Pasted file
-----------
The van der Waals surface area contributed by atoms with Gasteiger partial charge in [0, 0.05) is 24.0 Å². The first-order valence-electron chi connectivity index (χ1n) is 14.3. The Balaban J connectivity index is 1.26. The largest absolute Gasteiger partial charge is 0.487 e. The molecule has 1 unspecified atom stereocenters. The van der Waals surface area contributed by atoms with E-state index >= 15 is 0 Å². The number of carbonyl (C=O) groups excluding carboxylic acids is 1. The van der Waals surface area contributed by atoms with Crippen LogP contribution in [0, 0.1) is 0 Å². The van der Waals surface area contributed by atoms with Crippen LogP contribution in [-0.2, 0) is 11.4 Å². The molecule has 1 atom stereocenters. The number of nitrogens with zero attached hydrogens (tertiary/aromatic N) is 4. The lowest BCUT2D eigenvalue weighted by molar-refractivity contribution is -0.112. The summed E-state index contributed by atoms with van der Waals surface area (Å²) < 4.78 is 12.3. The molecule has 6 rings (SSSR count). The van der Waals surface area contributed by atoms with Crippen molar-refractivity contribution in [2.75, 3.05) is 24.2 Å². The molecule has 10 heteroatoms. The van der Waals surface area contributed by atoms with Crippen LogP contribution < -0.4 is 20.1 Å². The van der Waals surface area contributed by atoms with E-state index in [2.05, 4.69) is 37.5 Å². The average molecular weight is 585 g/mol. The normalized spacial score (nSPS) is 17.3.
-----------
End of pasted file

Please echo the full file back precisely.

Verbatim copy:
The van der Waals surface area contributed by atoms with Gasteiger partial charge in [0, 0.05) is 24.0 Å². The first-order valence-electron chi connectivity index (χ1n) is 14.3. The Balaban J connectivity index is 1.26. The largest absolute Gasteiger partial charge is 0.487 e. The molecule has 1 unspecified atom stereocenters. The van der Waals surface area contributed by atoms with E-state index >= 15 is 0 Å². The number of carbonyl (C=O) groups excluding carboxylic acids is 1. The van der Waals surface area contributed by atoms with Crippen LogP contribution in [0, 0.1) is 0 Å². The van der Waals surface area contributed by atoms with Crippen LogP contribution in [-0.2, 0) is 11.4 Å². The molecule has 1 atom stereocenters. The number of nitrogens with zero attached hydrogens (tertiary/aromatic N) is 4. The lowest BCUT2D eigenvalue weighted by molar-refractivity contribution is -0.112. The summed E-state index contributed by atoms with van der Waals surface area (Å²) < 4.78 is 12.3. The molecule has 6 rings (SSSR count). The van der Waals surface area contributed by atoms with Crippen molar-refractivity contribution in [2.75, 3.05) is 24.2 Å². The molecule has 10 heteroatoms. The van der Waals surface area contributed by atoms with Crippen LogP contribution < -0.4 is 20.1 Å². The van der Waals surface area contributed by atoms with E-state index in [2.05, 4.69) is 37.5 Å². The average molecular weight is 585 g/mol. The normalized spacial score (nSPS) is 17.3.